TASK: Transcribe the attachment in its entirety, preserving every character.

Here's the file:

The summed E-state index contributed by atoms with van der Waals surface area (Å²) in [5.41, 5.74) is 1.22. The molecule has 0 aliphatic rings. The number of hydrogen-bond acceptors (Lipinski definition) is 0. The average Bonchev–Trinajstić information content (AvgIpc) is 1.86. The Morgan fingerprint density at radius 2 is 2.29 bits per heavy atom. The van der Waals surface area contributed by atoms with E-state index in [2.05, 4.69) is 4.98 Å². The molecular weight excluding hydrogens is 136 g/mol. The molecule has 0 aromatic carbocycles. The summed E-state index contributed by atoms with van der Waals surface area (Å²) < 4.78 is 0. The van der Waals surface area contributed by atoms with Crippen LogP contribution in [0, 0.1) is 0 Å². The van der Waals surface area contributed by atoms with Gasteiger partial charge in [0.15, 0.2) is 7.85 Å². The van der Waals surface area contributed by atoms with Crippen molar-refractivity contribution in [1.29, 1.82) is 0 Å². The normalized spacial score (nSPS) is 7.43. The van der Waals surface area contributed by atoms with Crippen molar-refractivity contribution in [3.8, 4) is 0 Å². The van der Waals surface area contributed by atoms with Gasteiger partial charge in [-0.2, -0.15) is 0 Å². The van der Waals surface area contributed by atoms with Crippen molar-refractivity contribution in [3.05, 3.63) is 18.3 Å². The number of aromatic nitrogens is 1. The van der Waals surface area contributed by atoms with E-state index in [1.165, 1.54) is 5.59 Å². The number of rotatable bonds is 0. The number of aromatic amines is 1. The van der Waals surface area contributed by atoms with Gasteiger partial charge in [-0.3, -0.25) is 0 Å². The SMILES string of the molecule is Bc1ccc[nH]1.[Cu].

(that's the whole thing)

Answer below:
The summed E-state index contributed by atoms with van der Waals surface area (Å²) in [5.41, 5.74) is 1.22. The molecule has 0 aliphatic rings. The number of hydrogen-bond acceptors (Lipinski definition) is 0. The average Bonchev–Trinajstić information content (AvgIpc) is 1.86. The Morgan fingerprint density at radius 2 is 2.29 bits per heavy atom. The van der Waals surface area contributed by atoms with E-state index in [2.05, 4.69) is 4.98 Å². The molecular weight excluding hydrogens is 136 g/mol. The molecule has 0 aromatic carbocycles. The summed E-state index contributed by atoms with van der Waals surface area (Å²) < 4.78 is 0. The van der Waals surface area contributed by atoms with Crippen LogP contribution in [0, 0.1) is 0 Å². The van der Waals surface area contributed by atoms with Gasteiger partial charge in [0.15, 0.2) is 7.85 Å². The van der Waals surface area contributed by atoms with Crippen molar-refractivity contribution in [1.29, 1.82) is 0 Å². The normalized spacial score (nSPS) is 7.43. The van der Waals surface area contributed by atoms with Crippen molar-refractivity contribution in [3.8, 4) is 0 Å². The van der Waals surface area contributed by atoms with Gasteiger partial charge in [-0.2, -0.15) is 0 Å². The van der Waals surface area contributed by atoms with Crippen molar-refractivity contribution in [3.05, 3.63) is 18.3 Å². The number of aromatic nitrogens is 1. The van der Waals surface area contributed by atoms with E-state index in [1.165, 1.54) is 5.59 Å². The number of rotatable bonds is 0. The number of aromatic amines is 1. The van der Waals surface area contributed by atoms with Gasteiger partial charge in [-0.3, -0.25) is 0 Å². The SMILES string of the molecule is Bc1ccc[nH]1.[Cu].